“I can’t tell you my observation about the current insurgency in Balochistan; however, I can tell you how many settlers have shifted from Quetta to other parts of the country and how many lost their lives without knowing their fault,” states Abdullah, who belongs to the third generation of a family referred to as ‘settlers’ that migrated to Quetta a century ago.

“My forefathers are buried in Kasi graveyard in Quetta and my father’s grave is in Mastung,” says Muhammad Riaz, another settler who retired from government service five years back. Elaborating further, he says, “We have been thoroughly integrated in the Baloch and the Pashtun society and always supported their political and nationalist movements”. A large number of settlers have married in Baloch and Pashtun families.

The representatives of settlers say that they are caught in the middle as they are neither taken as Balochistani by Baloch nationalists despite the fact that their ancestors came here over a century ago nor can they adjust in other parts of the country.

Balochistan Punjabi Ittehad (BPI) contend that the community, which suffered the most in this ongoing conflict, is settlers as over 1,500 have been killed in Quetta and other parts of the province during the last five years. “Over 150,000 settlers have migrated from Balochistan to other parts of the country,” says BPI leader Mohammad Amir. He adds that settlers living in Quetta have always supported Baloch and Pashtun candidates in the general elections and played decisive role in their success.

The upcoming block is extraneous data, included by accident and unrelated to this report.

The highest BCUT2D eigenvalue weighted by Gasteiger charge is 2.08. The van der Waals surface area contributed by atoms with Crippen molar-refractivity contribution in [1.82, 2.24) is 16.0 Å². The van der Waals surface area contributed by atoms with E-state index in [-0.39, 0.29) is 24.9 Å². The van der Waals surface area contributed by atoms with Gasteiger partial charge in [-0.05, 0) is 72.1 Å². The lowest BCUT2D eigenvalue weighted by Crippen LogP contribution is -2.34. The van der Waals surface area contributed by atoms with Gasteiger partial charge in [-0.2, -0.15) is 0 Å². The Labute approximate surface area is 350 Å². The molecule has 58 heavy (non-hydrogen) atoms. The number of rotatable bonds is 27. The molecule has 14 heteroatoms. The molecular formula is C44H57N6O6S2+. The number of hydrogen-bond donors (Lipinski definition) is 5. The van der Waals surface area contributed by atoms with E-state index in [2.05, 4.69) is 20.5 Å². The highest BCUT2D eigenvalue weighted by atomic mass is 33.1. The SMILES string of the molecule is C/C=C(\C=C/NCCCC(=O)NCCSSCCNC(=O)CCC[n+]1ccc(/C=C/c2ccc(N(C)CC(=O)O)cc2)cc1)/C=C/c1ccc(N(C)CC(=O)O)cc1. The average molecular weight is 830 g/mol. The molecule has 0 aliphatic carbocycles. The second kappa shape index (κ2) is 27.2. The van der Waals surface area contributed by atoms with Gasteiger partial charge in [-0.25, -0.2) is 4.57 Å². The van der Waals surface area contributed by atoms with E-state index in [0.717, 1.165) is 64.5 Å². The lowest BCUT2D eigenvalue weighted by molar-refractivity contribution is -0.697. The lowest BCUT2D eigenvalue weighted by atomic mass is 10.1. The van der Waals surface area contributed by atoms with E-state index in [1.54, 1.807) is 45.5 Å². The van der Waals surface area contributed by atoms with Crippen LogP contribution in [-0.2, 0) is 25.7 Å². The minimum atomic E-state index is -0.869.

In the past, a large number of settlers joined a countrywide defunct National Awami Party (NAP) that did not give importance to ethnicity as it was enjoying the support of all nationalities including Baloch, Pashtoon, Sindhi, Punjabi, Kashmiri, Hazara and others. “Now, which political party can we join or support, as presently the Baloch and Pashtoon nationalists are running their politics on ethnic basis?” asks Abdur Rehman Qureshi.

“Majority of the settlers do not believe in ethnic groups, even in Balochistan Punjabi Ittehad, as they do not consider themselves separate from the local Baloch and Pashtun people,” says Mohammad Anwar Kakar, a leader of Pakistan Muslim League (N), while elaborating the position of settlers.

More From This Section

The rise and fall of the communist party of Pakistan

From Leninism to Entryism to socialist sectarianism — an impactful outline of the CPP

Tête-à-tête: Saying ‘no’ to nay-sayers

“The thing about being successful is that you need to take it in your stride,” says Sharmeen Obaid-Chinoy.

Magic Lantern: The mysteries of the pulse and a doomed love

The evil hakim, who plumbed the mysteries of the heart with the changing pulse, cured her.

Past present: Signs for those who observe

The decline and fall of the Mughal Empire mirrors the weakening of the Pakistani state.


Comments are closed.
Explore: Indian elections 2014
Explore: Indian elections 2014
How much do you know about Indian Elections?
How much do you know about Indian Elections?
Cartoons
E-PAPER
Front Page